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How to Bounce Back After Redundancy

by Tanya October 28, 2020
how to cope with redundancy

The coronavirus crisis has led to more uncertainty than ever. Especially for Millennials.

Graduate roles are being curtailed, universities are struggling to teach students face-to-face, and travel opportunities are limited.

The world has shrunk when globalization has taught us that the world is more accessible than ever. 🙄

We are all confused and worried about our futures.

You’d think that the burden of Covid-19 is shared among all demographics of society, but job losses are worst among the Millennial demographic.

The hospitality and retail sectors, which are the hardest hit, tend to employ many people under 30s.

As unemployment rises in those under the 30s, redundancies will begin to hit, whether you are a barista or a graduate manager in a large FTSE 100 company.

Here is advice on how to keep a positive mindset during redundancy and transform your life for the better:

1. Don’t take redundancy personally

Losing your job at a young age can sap your confidence.

Even if you rationalize your job loss and you know that it is purely a business decision to help a company survive the pandemic, you can’t help but feel concerned that this is a sleight on your skills as a professional.

The truth is:

Being made redundant is nothing to feel ashamed of!

The trick here is to frame it in a positive light:

Instead of saying “I’ve been made redundant”, you can think of it “The organisation has made these changes”.

In most cases, it is the companies that are making redundancies right across the organisation and it’s not the individual that’s been singled out and being made redundant.

It’s due to financial reasons, or restructure, or economy – nothing of which is in your control.

Redundancy may feel personal when it happens to you individually, but in reality, someone somewhere on the company board made a high-level decision to save money.

Redundancy doesn’t make you any worse professional than you were before it happened.


2. Don’t deal with money worries on your own, ask for help

Money is probably the first worry you will have during redundancy.

And it’s a normal feeling – after all, that regular wage heading into your account every month is now gone.

How are you going to pay your rent or your bills?

You need to come up with a plan to help give you a financial cushion.

Call your friends and see if you sofa surf for a little while or move back in with your parents.

While not ideal, this won’t be a permanent solution, but it will give you the opportunity to relinquish your rental burden to save some cash.

Remember, this is only a temporary situation that you will work your way out of.

Being frugal for a few months will make you a stronger and more resilient person once you find yourself financially buoyant again.

3. Put your mental health first

When you lose your job, your mental health will naturally suffer.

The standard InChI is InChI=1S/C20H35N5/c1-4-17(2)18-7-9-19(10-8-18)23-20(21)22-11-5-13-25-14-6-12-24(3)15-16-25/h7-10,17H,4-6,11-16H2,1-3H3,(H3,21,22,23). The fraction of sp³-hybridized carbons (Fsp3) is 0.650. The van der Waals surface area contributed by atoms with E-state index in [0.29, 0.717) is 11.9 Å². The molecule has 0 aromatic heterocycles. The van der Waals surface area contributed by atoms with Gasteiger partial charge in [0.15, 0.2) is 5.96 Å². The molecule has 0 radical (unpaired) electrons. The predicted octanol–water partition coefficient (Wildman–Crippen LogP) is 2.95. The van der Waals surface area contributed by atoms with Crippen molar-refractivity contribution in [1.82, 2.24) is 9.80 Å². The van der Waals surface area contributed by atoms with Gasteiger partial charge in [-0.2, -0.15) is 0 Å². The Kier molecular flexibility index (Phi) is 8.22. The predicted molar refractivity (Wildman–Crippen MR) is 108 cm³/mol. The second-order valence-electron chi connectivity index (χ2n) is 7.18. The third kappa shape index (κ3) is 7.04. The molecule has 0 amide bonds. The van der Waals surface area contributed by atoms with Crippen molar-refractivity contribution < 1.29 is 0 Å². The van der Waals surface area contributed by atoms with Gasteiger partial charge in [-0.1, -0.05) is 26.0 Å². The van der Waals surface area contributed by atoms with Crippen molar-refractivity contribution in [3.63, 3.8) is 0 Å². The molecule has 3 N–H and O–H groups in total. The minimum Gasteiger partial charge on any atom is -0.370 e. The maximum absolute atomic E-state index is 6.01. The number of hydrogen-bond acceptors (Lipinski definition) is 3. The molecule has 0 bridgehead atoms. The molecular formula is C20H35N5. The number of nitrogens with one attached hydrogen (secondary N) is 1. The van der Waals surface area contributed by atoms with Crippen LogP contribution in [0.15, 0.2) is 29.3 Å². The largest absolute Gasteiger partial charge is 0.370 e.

This can heighten your levels of anxiety and lead to poor mental well being.

If you feel like your mental health is waning, see a GP, and discuss your worries.

If you don’t have a GP, register with a surgery that utilises the latest electronic medical records software, as described at https://www.intellectsoft.net/blog/electronic-medical-records-software-solutions/.

Doing this will ensure that you can make appointments remotely, your records can be accessed speedily, and you will receive the treatment you require without any hold-ups.

You can also speak to your employer and ask if there is any coaching or counselling support available.

Coaching or counseling support is usually paid for by the organisation.

Additionally, most local services will provide free government support for career advice and counselling.

4. Invest in yourself, start a side project

Your anxieties and worries can morph into something more exciting and positive.

Redundancy can be a perfect time to slow down and ask yourself: What do I want to do with my life?

Rather than dwell on the past, you can see redundancy as an opportunity to reset and start your own venture.

Use this time to invest in yourself.

If you have a passion for baking, making jewellery, or designing custom T-shirts, consider setting up your own business.

Millennials are choosing to bootstrap their own businesses from home and have multiple careers instead.

Millennials all over the world are reconsidering their priorities after something so transformative has devoured the globe.


5. Stay positive and motivated

Let go of things you can’t control and concentrate only on the things you can control.

This may be:

☕️ Keep your morning routine.

☕️ Set yourself goals and a plan to get the job you want

☕️ Write a list of positive statements about yourself.

I write positive things about myself down for 2 reasons.

First, I do it so that I can look at the list every morning to reinforce my positive mindset.

Second, I want to read the statements at times when I feel negative, to turn myself around, and focus once again.

You can retrain your brain to create more positive thought patterns 😉

6. Contact your network and people that inspire you

Create a spreadsheet of all your professional and personal contacts who could potentially help you.

You can then send out emails and arrange calls to let them know you are looking for work.

Someone else has probably gone through a similar experience like you and may able to offer either emotional or professional support.

You can also seek out mentors – you’d be surprised how many people want to pass on their knowledge and help someone without necessarily wanting anything in return.

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Tanya

The first Millennial blogger in the UK. Twitter @_luckyattitude

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